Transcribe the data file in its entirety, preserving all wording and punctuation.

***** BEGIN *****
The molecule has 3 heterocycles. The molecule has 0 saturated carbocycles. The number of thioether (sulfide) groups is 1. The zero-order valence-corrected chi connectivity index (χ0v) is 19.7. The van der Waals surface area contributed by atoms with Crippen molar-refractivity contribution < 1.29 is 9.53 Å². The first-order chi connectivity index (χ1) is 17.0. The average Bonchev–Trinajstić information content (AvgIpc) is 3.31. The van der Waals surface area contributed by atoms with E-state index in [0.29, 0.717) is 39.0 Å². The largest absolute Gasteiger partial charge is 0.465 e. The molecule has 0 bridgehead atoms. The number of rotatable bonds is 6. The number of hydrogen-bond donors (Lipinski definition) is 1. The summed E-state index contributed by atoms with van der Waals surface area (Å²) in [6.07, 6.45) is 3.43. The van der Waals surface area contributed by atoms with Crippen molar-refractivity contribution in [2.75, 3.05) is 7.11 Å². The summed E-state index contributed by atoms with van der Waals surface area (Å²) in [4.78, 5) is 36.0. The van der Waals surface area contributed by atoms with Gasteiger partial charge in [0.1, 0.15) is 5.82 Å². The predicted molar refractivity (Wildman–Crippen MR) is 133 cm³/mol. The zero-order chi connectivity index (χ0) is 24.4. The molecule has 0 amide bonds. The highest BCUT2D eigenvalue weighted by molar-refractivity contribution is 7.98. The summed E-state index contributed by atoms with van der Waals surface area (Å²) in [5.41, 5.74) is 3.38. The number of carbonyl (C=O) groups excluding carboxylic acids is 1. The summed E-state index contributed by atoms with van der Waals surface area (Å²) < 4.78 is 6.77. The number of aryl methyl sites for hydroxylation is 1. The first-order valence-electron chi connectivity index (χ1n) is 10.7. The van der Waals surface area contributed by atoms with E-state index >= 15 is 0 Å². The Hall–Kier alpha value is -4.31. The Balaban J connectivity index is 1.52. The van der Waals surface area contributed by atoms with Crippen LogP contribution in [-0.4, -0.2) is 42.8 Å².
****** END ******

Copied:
The molecule has 3 heterocycles. The molecule has 0 saturated carbocycles. The number of thioether (sulfide) groups is 1. The zero-order valence-corrected chi connectivity index (χ0v) is 19.7. The van der Waals surface area contributed by atoms with Crippen molar-refractivity contribution < 1.29 is 9.53 Å². The first-order chi connectivity index (χ1) is 17.0. The average Bonchev–Trinajstić information content (AvgIpc) is 3.31. The van der Waals surface area contributed by atoms with E-state index in [0.29, 0.717) is 39.0 Å². The largest absolute Gasteiger partial charge is 0.465 e. The molecule has 0 bridgehead atoms. The number of rotatable bonds is 6. The number of hydrogen-bond donors (Lipinski definition) is 1. The summed E-state index contributed by atoms with van der Waals surface area (Å²) in [6.07, 6.45) is 3.43. The van der Waals surface area contributed by atoms with Crippen molar-refractivity contribution in [2.75, 3.05) is 7.11 Å². The summed E-state index contributed by atoms with van der Waals surface area (Å²) in [4.78, 5) is 36.0. The van der Waals surface area contributed by atoms with Gasteiger partial charge in [0.1, 0.15) is 5.82 Å². The predicted molar refractivity (Wildman–Crippen MR) is 133 cm³/mol. The zero-order chi connectivity index (χ0) is 24.4. The molecule has 0 amide bonds. The highest BCUT2D eigenvalue weighted by molar-refractivity contribution is 7.98. The summed E-state index contributed by atoms with van der Waals surface area (Å²) in [5.41, 5.74) is 3.38. The number of carbonyl (C=O) groups excluding carboxylic acids is 1. The summed E-state index contributed by atoms with van der Waals surface area (Å²) < 4.78 is 6.77. The number of aryl methyl sites for hydroxylation is 1. The first-order valence-electron chi connectivity index (χ1n) is 10.7. The van der Waals surface area contributed by atoms with E-state index >= 15 is 0 Å². The Hall–Kier alpha value is -4.31. The Balaban J connectivity index is 1.52. The van der Waals surface area contributed by atoms with Crippen LogP contribution in [-0.4, -0.2) is 42.8 Å².